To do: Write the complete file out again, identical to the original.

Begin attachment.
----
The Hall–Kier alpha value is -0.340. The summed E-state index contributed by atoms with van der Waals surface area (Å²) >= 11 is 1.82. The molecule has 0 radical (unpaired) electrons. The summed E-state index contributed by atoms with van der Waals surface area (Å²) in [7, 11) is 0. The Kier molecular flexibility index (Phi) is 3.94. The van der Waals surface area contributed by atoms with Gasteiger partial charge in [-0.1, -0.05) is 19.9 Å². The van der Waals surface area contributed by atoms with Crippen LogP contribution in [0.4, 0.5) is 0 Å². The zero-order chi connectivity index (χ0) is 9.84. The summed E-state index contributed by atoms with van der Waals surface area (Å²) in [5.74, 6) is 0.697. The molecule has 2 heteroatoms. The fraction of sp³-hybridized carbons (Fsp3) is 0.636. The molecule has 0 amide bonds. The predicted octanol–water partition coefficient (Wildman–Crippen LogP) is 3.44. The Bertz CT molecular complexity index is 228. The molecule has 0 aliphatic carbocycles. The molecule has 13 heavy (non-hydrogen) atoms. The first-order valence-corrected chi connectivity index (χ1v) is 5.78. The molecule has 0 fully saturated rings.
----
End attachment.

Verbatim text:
The Hall–Kier alpha value is -0.340. The summed E-state index contributed by atoms with van der Waals surface area (Å²) >= 11 is 1.82. The molecule has 0 radical (unpaired) electrons. The summed E-state index contributed by atoms with van der Waals surface area (Å²) in [7, 11) is 0. The Kier molecular flexibility index (Phi) is 3.94. The van der Waals surface area contributed by atoms with Gasteiger partial charge in [-0.1, -0.05) is 19.9 Å². The van der Waals surface area contributed by atoms with Crippen LogP contribution in [0.4, 0.5) is 0 Å². The zero-order chi connectivity index (χ0) is 9.84. The summed E-state index contributed by atoms with van der Waals surface area (Å²) in [5.74, 6) is 0.697. The molecule has 2 heteroatoms. The fraction of sp³-hybridized carbons (Fsp3) is 0.636. The molecule has 0 amide bonds. The predicted octanol–water partition coefficient (Wildman–Crippen LogP) is 3.44. The Bertz CT molecular complexity index is 228. The molecule has 0 aliphatic carbocycles. The molecule has 13 heavy (non-hydrogen) atoms. The first-order valence-corrected chi connectivity index (χ1v) is 5.78. The molecule has 0 fully saturated rings.